You won't believe what I just invented.
It's called a peabab.
What you need to do is: Get a cocktail stick, then skewer as many peas as you can on to it. You end up with something that resembles a mini kebab made of peas.
And that's the peabab. I told you it was fabulous.
If you are a small child (not too small though – cocktail sticks are a bit pointy for some), you then consume said peabab, and get started on making another one. You may briefly wonder why your mother is doing her Happy Dance, but you carry on and soon have consumed more peas in one sitting than you did in the last year.
It's ridiculous some of the things we do to get children to eat more healthily.
Read on for my hard earned tips on how to cure fussy eaters.
Having extensively researched the subject of fussy eaters over the last 9 years of parenthood, I've found that these are some of the most effective ways to get your little darlings to eat more veg:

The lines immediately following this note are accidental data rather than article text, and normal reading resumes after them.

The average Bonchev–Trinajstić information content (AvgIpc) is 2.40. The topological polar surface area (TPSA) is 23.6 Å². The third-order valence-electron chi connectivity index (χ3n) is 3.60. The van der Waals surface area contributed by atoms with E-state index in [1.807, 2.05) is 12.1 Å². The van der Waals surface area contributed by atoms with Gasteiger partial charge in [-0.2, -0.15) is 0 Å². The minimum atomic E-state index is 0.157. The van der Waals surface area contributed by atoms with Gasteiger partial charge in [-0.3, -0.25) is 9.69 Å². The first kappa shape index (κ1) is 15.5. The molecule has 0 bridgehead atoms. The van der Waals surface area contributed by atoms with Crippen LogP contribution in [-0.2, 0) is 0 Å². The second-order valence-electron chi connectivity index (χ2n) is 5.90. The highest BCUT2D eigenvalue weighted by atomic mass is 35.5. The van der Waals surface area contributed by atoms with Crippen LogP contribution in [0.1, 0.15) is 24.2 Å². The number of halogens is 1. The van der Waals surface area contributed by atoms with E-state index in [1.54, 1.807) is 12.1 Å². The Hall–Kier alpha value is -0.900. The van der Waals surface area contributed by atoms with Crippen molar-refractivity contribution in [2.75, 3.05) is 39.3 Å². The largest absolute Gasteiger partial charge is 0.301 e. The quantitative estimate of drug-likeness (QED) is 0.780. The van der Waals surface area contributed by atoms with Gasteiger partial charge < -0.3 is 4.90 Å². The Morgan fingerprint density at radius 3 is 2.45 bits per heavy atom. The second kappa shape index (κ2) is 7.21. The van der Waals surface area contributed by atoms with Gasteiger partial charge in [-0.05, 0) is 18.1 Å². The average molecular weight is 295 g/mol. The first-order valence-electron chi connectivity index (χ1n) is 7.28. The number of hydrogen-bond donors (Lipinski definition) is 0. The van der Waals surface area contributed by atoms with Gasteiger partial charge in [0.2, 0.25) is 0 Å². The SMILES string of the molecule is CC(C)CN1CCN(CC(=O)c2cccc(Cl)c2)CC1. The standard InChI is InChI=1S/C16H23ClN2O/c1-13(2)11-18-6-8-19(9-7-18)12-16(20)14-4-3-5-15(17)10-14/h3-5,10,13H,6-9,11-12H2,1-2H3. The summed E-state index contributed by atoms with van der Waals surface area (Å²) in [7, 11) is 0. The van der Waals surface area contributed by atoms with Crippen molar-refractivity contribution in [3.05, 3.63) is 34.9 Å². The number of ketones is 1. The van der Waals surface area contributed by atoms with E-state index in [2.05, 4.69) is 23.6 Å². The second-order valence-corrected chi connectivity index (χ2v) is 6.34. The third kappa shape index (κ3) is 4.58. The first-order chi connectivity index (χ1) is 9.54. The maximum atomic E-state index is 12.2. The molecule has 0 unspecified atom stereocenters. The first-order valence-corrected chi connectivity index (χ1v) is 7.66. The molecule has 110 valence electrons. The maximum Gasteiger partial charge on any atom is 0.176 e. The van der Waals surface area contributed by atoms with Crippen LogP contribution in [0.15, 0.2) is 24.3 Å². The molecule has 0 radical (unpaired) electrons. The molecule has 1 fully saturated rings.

Invite a pal round for tea. If you happen to be the proud parent of The Boy Who Likes Carrots, rest assured that your child will never be short of a dinner date.
Focus on the things that they do eat, and make them the most nutritious versions you can find. Anybody want a loaf baked, I do the healthiest bread in the UK?
Bribe them with stickers. Why are children so addicted to stickers? They're the currency of childhood. It's a mystery, but it works.
Astonish them with a peabab. You know it makes sense.
Above all, do not plead or negotiate with your fussy eater. If my son refuses his tea, I simply shrug and say "OK, more for me then" and take the plate away. More often than not, he snatches it back and starts eating. Much easier all round than the days when I used to beg him to eat four peas ('cos you're four, how about a pea for each year?) and we would get locked into a protracted negotiation that lasted until the food went cold.
What are your tips for getting fussy kids to eat their greens?Suggest a correction